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This app rents out friends for you when you’re lonely

We’re becoming more bionic and unapologetically antisocial than ever – but everybody needs a mate sometimes, right?

“At this very moment, there are millions of people craving human companionship,” writes Clay Kohut, over email. “Everyone's felt lonely at some point. But why spend another night alone, wishing you were out doing something, when you can rent an instant friend on Ameego?”

And that, in a nutshell, is the Ameego premise. “Instant”, “local” friends for you to book and review – ordered like an Uber, and sent to your door. You negotiate a price with your new mate before you meet, and hey presto: you’ve got yourself an actual human being – someone to talk to, to confide in and to sooth all your soul-shattering loneliness. “Ameego enables users to hang out with new friends whenever they want, wherever they are,” explains Kohut, the app’s creator. “Users don't have to worry about how late it is or what their friends are up to. Need a wingman for the night? You've got one at the touch of a button.”

Given the rise of apps like Grindr and Tinder, it’s not the most shocking development. As we physically force our relationships to squeeze around our increasingly busy lives, it was inevitable that we’d start to do the same with our friends. Besides, in a world that’s now packed full of smartphones and social alerts, actual human contact is becoming less and less of a common occurrence – which is probably why this new range of free, “find a friend” apps seems to be thriving.

“It's always been hard to make new friends as an adult – the main difference is that today we move more, travel more, and stay single longer than ever before,” says Olivia Poole, founder of fledgling women’s friendship app hey!VINA. “We knew we were building something that we and other women needed and wanted, but we didn't realize the problem was so acute around the world!”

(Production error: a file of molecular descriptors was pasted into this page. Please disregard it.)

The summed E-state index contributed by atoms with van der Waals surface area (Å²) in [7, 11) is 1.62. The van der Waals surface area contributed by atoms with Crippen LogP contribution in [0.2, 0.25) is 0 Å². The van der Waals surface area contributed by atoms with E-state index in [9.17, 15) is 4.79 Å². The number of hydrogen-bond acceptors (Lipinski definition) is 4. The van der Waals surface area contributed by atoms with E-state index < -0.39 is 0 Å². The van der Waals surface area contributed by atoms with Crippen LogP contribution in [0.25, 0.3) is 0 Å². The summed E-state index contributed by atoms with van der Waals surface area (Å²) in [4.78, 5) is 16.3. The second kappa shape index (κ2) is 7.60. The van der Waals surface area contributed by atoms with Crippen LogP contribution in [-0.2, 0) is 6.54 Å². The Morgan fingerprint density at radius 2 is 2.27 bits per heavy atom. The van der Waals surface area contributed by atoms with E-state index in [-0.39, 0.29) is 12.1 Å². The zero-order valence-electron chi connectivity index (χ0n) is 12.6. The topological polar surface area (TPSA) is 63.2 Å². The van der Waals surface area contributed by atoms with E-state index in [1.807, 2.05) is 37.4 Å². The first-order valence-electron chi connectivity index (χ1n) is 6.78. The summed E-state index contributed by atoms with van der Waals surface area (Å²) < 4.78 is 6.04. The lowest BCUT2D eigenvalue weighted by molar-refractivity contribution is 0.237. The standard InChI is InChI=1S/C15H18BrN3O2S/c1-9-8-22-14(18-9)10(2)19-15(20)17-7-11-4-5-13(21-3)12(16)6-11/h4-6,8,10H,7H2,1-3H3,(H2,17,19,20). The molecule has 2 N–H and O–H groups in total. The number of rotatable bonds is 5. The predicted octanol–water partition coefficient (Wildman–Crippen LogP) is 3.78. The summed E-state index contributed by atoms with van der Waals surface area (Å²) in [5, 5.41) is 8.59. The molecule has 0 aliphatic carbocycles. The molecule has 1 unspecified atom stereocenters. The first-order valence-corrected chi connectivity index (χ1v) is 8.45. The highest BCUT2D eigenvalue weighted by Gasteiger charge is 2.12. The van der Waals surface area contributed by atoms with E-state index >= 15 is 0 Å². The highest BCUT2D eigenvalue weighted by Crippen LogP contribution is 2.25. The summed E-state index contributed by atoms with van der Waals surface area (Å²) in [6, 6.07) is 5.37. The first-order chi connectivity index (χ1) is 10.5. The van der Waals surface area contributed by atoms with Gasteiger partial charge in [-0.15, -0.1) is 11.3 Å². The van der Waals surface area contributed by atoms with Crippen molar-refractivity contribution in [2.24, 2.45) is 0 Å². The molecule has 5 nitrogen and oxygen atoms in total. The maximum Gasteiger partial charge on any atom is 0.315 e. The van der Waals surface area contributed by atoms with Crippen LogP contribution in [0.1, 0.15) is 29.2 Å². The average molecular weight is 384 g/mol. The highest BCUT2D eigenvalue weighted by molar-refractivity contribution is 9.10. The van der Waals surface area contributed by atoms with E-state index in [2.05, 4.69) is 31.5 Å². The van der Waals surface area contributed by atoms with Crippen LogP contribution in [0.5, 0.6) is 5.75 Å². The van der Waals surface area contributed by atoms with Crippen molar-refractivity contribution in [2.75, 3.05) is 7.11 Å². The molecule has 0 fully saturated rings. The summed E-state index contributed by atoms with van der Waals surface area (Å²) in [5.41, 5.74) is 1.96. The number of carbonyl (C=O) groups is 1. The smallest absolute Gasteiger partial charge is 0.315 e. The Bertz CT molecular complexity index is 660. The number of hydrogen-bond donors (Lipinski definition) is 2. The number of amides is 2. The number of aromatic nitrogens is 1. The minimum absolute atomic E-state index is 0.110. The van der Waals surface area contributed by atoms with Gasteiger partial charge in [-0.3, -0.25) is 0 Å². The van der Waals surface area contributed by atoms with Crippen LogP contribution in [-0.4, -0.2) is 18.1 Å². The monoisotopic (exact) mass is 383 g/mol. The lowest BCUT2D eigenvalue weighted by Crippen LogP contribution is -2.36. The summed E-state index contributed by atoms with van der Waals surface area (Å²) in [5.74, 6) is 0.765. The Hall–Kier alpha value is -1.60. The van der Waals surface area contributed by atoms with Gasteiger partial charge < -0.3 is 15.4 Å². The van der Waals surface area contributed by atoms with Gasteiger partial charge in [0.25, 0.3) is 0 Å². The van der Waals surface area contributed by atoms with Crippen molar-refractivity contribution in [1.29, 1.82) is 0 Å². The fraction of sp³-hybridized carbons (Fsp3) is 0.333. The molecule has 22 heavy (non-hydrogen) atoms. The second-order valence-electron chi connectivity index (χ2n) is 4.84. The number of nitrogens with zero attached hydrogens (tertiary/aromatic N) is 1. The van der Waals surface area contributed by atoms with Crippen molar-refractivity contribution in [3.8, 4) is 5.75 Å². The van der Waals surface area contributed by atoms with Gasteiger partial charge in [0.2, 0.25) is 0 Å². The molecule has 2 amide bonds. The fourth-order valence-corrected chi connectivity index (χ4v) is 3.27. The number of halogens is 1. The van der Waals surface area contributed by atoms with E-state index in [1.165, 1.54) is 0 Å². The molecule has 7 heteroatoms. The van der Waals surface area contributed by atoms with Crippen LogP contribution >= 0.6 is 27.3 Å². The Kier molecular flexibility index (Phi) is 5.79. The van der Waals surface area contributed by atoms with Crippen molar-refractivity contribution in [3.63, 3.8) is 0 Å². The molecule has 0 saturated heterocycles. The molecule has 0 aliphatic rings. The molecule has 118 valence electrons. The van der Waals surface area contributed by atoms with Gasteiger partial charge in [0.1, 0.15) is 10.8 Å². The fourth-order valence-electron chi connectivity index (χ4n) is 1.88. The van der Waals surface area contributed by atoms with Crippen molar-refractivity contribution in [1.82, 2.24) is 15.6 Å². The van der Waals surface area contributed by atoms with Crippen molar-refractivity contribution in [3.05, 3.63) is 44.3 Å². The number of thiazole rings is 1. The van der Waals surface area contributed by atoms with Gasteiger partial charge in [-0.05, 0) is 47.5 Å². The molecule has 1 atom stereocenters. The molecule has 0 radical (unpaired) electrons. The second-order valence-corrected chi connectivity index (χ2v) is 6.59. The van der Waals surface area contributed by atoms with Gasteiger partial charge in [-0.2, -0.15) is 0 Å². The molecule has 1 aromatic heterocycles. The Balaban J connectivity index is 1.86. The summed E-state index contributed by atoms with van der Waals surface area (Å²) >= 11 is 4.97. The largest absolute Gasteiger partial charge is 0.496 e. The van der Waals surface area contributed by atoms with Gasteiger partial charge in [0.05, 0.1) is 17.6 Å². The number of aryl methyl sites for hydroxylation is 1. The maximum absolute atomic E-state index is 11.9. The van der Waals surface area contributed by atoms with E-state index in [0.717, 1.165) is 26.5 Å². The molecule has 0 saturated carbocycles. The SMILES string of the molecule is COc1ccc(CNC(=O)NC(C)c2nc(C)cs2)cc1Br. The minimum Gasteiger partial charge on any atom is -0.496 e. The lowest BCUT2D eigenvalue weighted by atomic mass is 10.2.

“People criticized Uber and Airbnb when they started... Ameego makes sense as a logical progression in the sharing economy” – Clay Kohut

But is it really that acute? Is this actually what it’s coming down to now? Is commodifying friendship a healthy new direction for humanity? Kohut thinks so, and insists that the early reaction to Ameego has been “incredible” – though the implications of its success feel more than a little worrying. “Forming personal connections as an adult is hard,” he shrugs off, practically. “There's a reason most romantic relationships form online these days; it's where we spend most of our time... When I meet someone for coffee or go out for drinks I'll often foot the bill. Maybe in the future, I'll pay for the other person's time as well.”

There is definitely a logic in his approach, and statistics seem to back him up. Millennials (the app’s main target audience) are the most stressed generation out there – with 60 per cent feeling buried under various life pressures. Our productivity levels are soaring, but as a result, our social lives are dying. Our work is now flooding so forcefully across our leisure time that we don’t even enjoy drinking anymore. A recent study found that one in five 18-24-year-olds’ are now teetotal, with only one in fifty identifying as “frequent” drinkers – making us more boring, bionic and unapologetically antisocial than ever before.

There’s a darker side to all this, too. A recent AXA PPP poll found that 18-24-year-olds are actually four times as likely to feel lonely than older age groups – a figure that’s been complemented by a recent rise in mental health issues. Although the reasons for all this aren’t clear, it’s probably not helped by a struggling economy, and a constant exposure to the isolating “perfect life” culture of social media. “For 18-24-year-olds particularly it’s a very difficult landscape to navigate through in a modern world,” says Catherine Sweet of youth charity Get Connected. “The sheer numbers of calls we get show this. We’re getting lonelier than ever.”

So, although Ameego may be a damning reflection of the state of our society, it may end up being a useful tool. After all, in a world of hyper-convenience, forming friendships still seems like one of the least accessible things to do. “When an Ameego user wants to hang out, they can pay a fair rate and instantly have a cool person to hang with,” says Kohut. “People criticised Uber and Airbnb when they started. New ideas often seem strange when they're introduced.”

Ameego makes sense as a logical progression in the sharing economy,” he concludes. “If I didn't build it, someone else would.” 

See more about the Ameego app, which is currently being trialled in New York and San Francisco, here